We believe only the bold and the thoughtful can change things. So we naturally congregate in the streets, agitating for change, but don’t be afraid. We’re just promoting new ways of thinking and a positive attitude towards the future. All we want is to move Brazil and the world forward.
Amidst our incessant drumbeats and capoeira moves, we find invigorating ideas and incredible investments. Our potential lies beyond caipirinhas, one-note sambas and World Cup goals. Today, we’re the world’s largest exporter of coffee, soybeans, chicken, sugar, orange juice, ethanol, and tobacco. At the same time, our technology flies high inside Brazilian-made aircrafts. As for our people, we are naturally engaged, culturally effervescent, and globally aware.
In the land of optimism and long-lasting friendships, get ready to hug, make friends and discover a different Brazil: A Brazil in motion.
Interbrand London Regional Director Michael Benson
on country branding
1. What are the main challenges faced when creating a nation brand?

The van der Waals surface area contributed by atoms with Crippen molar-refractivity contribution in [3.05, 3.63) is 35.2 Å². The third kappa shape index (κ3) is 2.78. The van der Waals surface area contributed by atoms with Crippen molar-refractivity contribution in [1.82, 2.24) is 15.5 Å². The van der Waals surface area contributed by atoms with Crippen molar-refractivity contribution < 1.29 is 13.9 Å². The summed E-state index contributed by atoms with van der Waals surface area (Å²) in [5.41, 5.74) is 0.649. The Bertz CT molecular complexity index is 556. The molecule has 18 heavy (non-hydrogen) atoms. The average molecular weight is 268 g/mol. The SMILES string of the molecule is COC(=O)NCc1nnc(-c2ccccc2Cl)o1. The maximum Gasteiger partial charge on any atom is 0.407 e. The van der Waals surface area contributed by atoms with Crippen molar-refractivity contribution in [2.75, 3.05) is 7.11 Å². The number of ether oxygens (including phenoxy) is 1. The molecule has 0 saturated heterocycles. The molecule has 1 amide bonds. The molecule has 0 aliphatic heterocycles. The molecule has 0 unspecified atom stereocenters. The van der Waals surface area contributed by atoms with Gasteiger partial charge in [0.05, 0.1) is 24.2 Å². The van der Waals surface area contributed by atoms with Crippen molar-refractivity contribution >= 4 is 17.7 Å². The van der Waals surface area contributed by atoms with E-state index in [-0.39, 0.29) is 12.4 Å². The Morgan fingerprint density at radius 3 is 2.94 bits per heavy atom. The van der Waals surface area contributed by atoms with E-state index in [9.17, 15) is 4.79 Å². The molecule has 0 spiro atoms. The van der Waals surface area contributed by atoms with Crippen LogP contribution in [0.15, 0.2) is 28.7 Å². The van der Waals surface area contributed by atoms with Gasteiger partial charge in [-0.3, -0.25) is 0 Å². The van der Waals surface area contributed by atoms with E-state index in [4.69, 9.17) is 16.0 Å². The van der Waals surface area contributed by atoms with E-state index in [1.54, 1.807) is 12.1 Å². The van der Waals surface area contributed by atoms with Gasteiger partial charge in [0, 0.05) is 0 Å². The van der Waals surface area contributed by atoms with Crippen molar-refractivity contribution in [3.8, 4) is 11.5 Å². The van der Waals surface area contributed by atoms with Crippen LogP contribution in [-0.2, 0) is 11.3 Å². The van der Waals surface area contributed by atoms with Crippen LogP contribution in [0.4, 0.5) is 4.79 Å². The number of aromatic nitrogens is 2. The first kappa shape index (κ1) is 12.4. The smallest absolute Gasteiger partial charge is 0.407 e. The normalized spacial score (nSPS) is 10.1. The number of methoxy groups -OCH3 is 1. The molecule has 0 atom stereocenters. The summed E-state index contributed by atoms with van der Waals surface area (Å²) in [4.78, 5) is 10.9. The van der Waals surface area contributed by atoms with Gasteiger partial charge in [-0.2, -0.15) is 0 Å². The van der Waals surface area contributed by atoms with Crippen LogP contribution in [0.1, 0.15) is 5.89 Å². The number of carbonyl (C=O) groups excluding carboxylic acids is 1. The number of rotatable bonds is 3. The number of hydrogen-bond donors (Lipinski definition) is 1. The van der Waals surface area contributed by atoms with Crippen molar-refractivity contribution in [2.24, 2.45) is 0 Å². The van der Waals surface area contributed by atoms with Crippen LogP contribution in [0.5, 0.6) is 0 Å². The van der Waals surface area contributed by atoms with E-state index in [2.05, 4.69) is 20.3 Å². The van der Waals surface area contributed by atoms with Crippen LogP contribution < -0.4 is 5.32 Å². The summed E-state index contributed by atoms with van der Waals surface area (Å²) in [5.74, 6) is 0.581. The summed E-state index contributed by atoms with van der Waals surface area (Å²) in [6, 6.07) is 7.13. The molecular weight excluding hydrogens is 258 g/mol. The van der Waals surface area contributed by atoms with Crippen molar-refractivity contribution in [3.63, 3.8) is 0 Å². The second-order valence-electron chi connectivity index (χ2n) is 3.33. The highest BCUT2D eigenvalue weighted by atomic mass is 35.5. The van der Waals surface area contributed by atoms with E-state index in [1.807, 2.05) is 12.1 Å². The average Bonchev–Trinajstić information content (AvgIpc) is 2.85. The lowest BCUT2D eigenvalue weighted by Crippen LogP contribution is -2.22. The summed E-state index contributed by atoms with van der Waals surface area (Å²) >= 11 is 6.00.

Coordinating stakeholders is definitely the most difficult thing. In order to deliver a brand experience, multiple organizations must follow the same brand strategy—even when each has its own goals and ambitions. Politicians are always willing to communicate new initiatives, but delivering on this promise in the long-term is never easy. Proof-points take years to come about. As such, the project must conciliate long-term goals with long-term reality.
2. Many country brands are built around tourism only, as destination brands. What are the advantages and risks of this strategy?
This approach works for attracting tourism and investment. If what is promised is delivered, you can build positive perceptions and a great brand experience. Word of mouth also helps, as people will naturally talk to others about what they liked: geography, weather, hospitality, and music, etc. That alone may be enough if you already have a consistent and comprehensive brand strategy. The risk, however, is that it builds a very superficial brand perception. What other attributes does the brand want to communicate, for example, for in-ward investment? Moreover, how relevant or inspiring is this approach for the nation’s citizens? All of these are factors that must be, thoughtfully and strategically, taken into consideration.